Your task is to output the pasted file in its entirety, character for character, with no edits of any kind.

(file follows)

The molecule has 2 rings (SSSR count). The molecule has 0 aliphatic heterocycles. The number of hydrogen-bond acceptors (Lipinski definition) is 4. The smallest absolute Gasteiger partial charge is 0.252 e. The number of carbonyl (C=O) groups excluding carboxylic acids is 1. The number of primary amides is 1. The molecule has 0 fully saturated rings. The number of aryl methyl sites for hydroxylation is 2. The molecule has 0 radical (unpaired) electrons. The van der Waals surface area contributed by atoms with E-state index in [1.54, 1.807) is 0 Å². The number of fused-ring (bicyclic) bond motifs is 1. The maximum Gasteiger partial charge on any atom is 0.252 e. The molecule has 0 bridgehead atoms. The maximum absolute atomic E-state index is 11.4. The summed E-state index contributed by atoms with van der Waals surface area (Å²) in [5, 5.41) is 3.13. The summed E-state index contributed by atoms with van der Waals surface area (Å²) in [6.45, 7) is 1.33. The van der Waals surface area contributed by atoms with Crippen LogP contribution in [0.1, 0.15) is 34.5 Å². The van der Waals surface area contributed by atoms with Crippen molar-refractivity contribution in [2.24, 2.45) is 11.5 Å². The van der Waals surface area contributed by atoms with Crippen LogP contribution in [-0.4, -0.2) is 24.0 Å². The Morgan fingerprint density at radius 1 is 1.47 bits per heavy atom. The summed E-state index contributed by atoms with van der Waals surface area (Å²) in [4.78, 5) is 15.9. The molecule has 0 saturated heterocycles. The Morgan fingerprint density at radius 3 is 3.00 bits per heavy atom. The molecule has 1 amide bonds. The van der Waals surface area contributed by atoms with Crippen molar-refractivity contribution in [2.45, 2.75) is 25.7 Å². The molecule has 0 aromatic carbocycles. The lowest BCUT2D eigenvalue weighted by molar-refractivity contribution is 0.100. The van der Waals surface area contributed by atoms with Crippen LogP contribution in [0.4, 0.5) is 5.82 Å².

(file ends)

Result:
The molecule has 2 rings (SSSR count). The molecule has 0 aliphatic heterocycles. The number of hydrogen-bond acceptors (Lipinski definition) is 4. The smallest absolute Gasteiger partial charge is 0.252 e. The number of carbonyl (C=O) groups excluding carboxylic acids is 1. The number of primary amides is 1. The molecule has 0 fully saturated rings. The number of aryl methyl sites for hydroxylation is 2. The molecule has 0 radical (unpaired) electrons. The van der Waals surface area contributed by atoms with E-state index in [1.54, 1.807) is 0 Å². The number of fused-ring (bicyclic) bond motifs is 1. The maximum Gasteiger partial charge on any atom is 0.252 e. The molecule has 0 bridgehead atoms. The maximum absolute atomic E-state index is 11.4. The summed E-state index contributed by atoms with van der Waals surface area (Å²) in [5, 5.41) is 3.13. The summed E-state index contributed by atoms with van der Waals surface area (Å²) in [6.45, 7) is 1.33. The van der Waals surface area contributed by atoms with Crippen LogP contribution in [0.1, 0.15) is 34.5 Å². The van der Waals surface area contributed by atoms with Crippen molar-refractivity contribution in [2.24, 2.45) is 11.5 Å². The van der Waals surface area contributed by atoms with Crippen LogP contribution in [-0.4, -0.2) is 24.0 Å². The Morgan fingerprint density at radius 1 is 1.47 bits per heavy atom. The summed E-state index contributed by atoms with van der Waals surface area (Å²) in [4.78, 5) is 15.9. The molecule has 0 saturated heterocycles. The Morgan fingerprint density at radius 3 is 3.00 bits per heavy atom. The molecule has 1 amide bonds. The van der Waals surface area contributed by atoms with Crippen molar-refractivity contribution in [2.45, 2.75) is 25.7 Å². The molecule has 0 aromatic carbocycles. The lowest BCUT2D eigenvalue weighted by molar-refractivity contribution is 0.100. The van der Waals surface area contributed by atoms with Crippen LogP contribution in [0.4, 0.5) is 5.82 Å².